64 Qigong for anxiety 8 wk open pilot weekly Tai-Chi vs progressive muscle relaxation in 8 combat vets dx’d with P.T.S.D. (Hutton et al; 1996) Tai-chi group had significantly greater decrease in subjective distress, greater decrease in heart rate Better adherence in Tai-chi group, which biased toward positive outcomes

65 GAD and panic Anxiety associated with “descent of the Water qi” related to a pathological disturbance of kidney’s Jing energy Mayer (Mayer 1997) developed integrative rx of generalized anxiety and panic attacks combining depth psychotherapy, Western relaxation techniques, cognitive restructuring and qigong

66 Qigong for other psychiatric disorders Review of evidence

67 Qigong for childhood ADHD Open prospective study on effects of qigong breathing exercises on “aggression, attention and restlessness” in primary school-age children (Cousins 1999). Teachers interviewed during and 2 mos after qigong training; no pre- or post-study formal psychological assessments Teachers perceived most children as less restless and more attentive on qigong practice days

68 Qigong for ADHD Many children reported “full of energy” on qigong practice days Teachers able to consistently redirect children from aggressive behaviors using qigong breathing exercises Behavioral changes resulted in significantly greater ease in managing inattentive or disruptive behaviors Findings limited by absence of matched controls, blind raters, absence of formal ADHD diagnoses

69 Qigong for heroin withdrawal 86 heroin addicts randomized to qigong 2 hrs/day vs medication for detox fx symptomatic care (Li et al 2002) Pre-rx and daily EKG, withdrawal sx and anxiety assessed. Qigong group experienced more rapid reduction in withdrawal sx, significantly lower anxiety and greater improvement in sleep quality

70 Qigong for psychosomatic sx Retrospective case review examined 25 selected cases of Shen qigong as a rx of irritable bowel syndrome, premenstrual distress, and psychogenic pain (Pavek 1988) Author reported consistent success relieving migraines, chronic low back pain, other psychosomatic symptoms caused by repressed emotions

71 Formulating qigong treatment plan General principles

72 Prescribing medical qigong Medical qigong does not offer specific standardized treatment protocols Most efficacious emission qigong rx or qigong practice technique depends on unique energetic imbalances of each patient Self-directed and “emission” qigong rx for emotional sx described for phobias, anxiety, stress-related sx, anger, and grief or sorrow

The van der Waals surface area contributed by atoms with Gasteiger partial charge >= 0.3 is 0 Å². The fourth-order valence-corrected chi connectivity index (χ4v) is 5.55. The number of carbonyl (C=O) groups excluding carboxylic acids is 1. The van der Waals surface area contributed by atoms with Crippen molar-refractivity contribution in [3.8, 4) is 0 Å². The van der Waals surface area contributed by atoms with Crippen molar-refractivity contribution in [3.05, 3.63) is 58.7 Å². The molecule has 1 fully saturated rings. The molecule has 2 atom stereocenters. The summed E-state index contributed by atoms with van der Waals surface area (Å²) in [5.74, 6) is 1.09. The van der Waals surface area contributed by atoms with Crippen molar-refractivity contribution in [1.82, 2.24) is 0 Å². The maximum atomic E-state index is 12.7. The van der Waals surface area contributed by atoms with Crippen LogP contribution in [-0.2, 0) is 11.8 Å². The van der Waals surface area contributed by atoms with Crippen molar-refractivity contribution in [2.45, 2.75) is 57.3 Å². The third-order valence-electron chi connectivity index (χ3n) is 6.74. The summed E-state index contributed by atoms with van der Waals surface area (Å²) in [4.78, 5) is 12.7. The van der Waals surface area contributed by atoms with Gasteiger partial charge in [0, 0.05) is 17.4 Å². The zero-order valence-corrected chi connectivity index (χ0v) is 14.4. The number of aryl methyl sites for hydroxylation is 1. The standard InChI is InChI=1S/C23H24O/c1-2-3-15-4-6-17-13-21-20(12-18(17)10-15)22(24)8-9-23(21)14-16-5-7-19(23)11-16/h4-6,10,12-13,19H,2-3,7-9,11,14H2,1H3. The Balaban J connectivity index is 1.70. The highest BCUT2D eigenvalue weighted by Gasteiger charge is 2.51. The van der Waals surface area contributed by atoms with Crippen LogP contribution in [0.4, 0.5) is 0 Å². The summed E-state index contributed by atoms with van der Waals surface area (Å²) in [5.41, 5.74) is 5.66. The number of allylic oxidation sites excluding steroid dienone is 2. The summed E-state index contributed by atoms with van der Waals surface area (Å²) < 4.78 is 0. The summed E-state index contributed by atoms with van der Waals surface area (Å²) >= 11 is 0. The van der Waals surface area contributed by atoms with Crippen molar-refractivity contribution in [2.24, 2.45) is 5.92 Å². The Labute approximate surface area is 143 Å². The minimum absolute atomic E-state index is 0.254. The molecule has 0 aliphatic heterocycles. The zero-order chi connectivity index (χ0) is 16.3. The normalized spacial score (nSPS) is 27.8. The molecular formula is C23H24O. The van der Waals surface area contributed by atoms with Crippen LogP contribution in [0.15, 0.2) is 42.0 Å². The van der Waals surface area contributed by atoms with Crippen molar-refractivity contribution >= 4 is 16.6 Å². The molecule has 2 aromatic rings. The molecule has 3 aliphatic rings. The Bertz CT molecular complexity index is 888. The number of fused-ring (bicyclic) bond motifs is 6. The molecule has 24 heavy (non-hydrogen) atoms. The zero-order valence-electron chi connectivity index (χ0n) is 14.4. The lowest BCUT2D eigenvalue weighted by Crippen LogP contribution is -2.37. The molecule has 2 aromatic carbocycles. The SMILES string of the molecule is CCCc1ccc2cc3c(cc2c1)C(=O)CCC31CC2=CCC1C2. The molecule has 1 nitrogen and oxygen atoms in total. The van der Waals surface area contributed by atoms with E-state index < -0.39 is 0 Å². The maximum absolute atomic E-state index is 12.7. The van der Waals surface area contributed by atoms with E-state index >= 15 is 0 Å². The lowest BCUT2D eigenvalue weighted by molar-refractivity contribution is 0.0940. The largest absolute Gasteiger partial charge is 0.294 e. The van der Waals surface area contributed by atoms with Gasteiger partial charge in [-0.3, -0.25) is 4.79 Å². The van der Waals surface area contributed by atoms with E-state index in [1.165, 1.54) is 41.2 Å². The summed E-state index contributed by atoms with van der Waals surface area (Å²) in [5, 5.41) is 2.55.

73 Condition-specific qigong rx Important tasks of qigong doctor are educating patient and taking complete “energetic” hx to diagnose underlying energetic imbalance(s) Rx recommendations based on relationships between emotions and five Yin organs (Eg. Liver associated with anger, other “negative” emotions)

74 Planning Rx for psycho-emotional symptoms Most psycho-emotional sx result from Shen disturbances “Calming the Shen” most important goal of emission qigong rx Important to distinguish self-treatment by qigong practice from emission qigong rx from qigong master

75 Qigong for cultivating good mental health Qigong practitioners strive to: – Cultivate good mental health through regular practice of specific meditation and postural techniques – This is called “mental dao yin training” and preserves mental tranquility and emotional balance

76 Advanced techniques Advanced practitioners use specific meditation techniques to transform destructive emotional patterns into “healthy” patterns using visualization Pursuing these teachings with intensity and discipline eventually brings practitioner to deep spiritual insights, and personal transformation

77 Certification and finding qualified qigong doctors Where to look

78 Finding qualified qigong practitioner In China certification requires completion of rigorous three-year program and internship Few rigorous training programs in medical qigong exist in the West Some TCM colleges offer medical qigong courses or certification training programs Western medical qigong training programs highly variable in duration and content

79 Medical qigong certification First free-standing medical qigong clinic Five Branches Institute of TCM, Santa Cruz, 2000 State Medical Boards do not screen medical qigong practitioners because criteria for certification not established Well-known medical qigong instructors certify students based on rigorous examinations and supervised training in clinical settings


81 Qigong exercises A few simple forms